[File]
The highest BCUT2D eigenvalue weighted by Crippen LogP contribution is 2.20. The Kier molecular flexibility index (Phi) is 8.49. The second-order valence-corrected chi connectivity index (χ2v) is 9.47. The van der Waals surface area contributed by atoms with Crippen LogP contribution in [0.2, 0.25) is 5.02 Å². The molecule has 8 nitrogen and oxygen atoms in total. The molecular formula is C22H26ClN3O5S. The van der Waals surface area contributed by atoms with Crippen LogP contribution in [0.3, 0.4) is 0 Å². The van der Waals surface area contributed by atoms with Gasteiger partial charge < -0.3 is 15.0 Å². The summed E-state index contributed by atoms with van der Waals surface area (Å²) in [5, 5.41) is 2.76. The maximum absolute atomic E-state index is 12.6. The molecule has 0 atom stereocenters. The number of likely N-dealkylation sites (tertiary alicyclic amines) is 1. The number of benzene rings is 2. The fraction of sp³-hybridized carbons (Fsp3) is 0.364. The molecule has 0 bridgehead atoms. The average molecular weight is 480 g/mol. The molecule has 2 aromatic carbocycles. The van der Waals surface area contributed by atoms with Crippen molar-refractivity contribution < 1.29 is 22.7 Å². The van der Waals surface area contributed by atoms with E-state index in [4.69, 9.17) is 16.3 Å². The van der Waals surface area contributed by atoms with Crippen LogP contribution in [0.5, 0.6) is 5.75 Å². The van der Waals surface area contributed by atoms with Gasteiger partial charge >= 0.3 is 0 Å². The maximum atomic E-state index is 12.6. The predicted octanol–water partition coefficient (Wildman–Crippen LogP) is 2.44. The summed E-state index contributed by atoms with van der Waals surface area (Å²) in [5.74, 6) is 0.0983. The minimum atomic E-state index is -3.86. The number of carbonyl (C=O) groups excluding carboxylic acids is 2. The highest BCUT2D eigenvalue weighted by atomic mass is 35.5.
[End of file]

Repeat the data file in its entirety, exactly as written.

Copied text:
The highest BCUT2D eigenvalue weighted by Crippen LogP contribution is 2.20. The Kier molecular flexibility index (Phi) is 8.49. The second-order valence-corrected chi connectivity index (χ2v) is 9.47. The van der Waals surface area contributed by atoms with Crippen LogP contribution in [0.2, 0.25) is 5.02 Å². The molecule has 8 nitrogen and oxygen atoms in total. The molecular formula is C22H26ClN3O5S. The van der Waals surface area contributed by atoms with Crippen LogP contribution in [0.3, 0.4) is 0 Å². The van der Waals surface area contributed by atoms with Gasteiger partial charge < -0.3 is 15.0 Å². The summed E-state index contributed by atoms with van der Waals surface area (Å²) in [5, 5.41) is 2.76. The maximum absolute atomic E-state index is 12.6. The molecule has 0 atom stereocenters. The number of likely N-dealkylation sites (tertiary alicyclic amines) is 1. The number of benzene rings is 2. The fraction of sp³-hybridized carbons (Fsp3) is 0.364. The molecule has 0 bridgehead atoms. The average molecular weight is 480 g/mol. The molecule has 2 aromatic carbocycles. The van der Waals surface area contributed by atoms with Crippen molar-refractivity contribution < 1.29 is 22.7 Å². The van der Waals surface area contributed by atoms with E-state index in [4.69, 9.17) is 16.3 Å². The van der Waals surface area contributed by atoms with Crippen LogP contribution in [0.5, 0.6) is 5.75 Å². The van der Waals surface area contributed by atoms with Gasteiger partial charge >= 0.3 is 0 Å². The maximum atomic E-state index is 12.6. The predicted octanol–water partition coefficient (Wildman–Crippen LogP) is 2.44. The summed E-state index contributed by atoms with van der Waals surface area (Å²) in [5.74, 6) is 0.0983. The minimum atomic E-state index is -3.86. The number of carbonyl (C=O) groups excluding carboxylic acids is 2. The highest BCUT2D eigenvalue weighted by atomic mass is 35.5.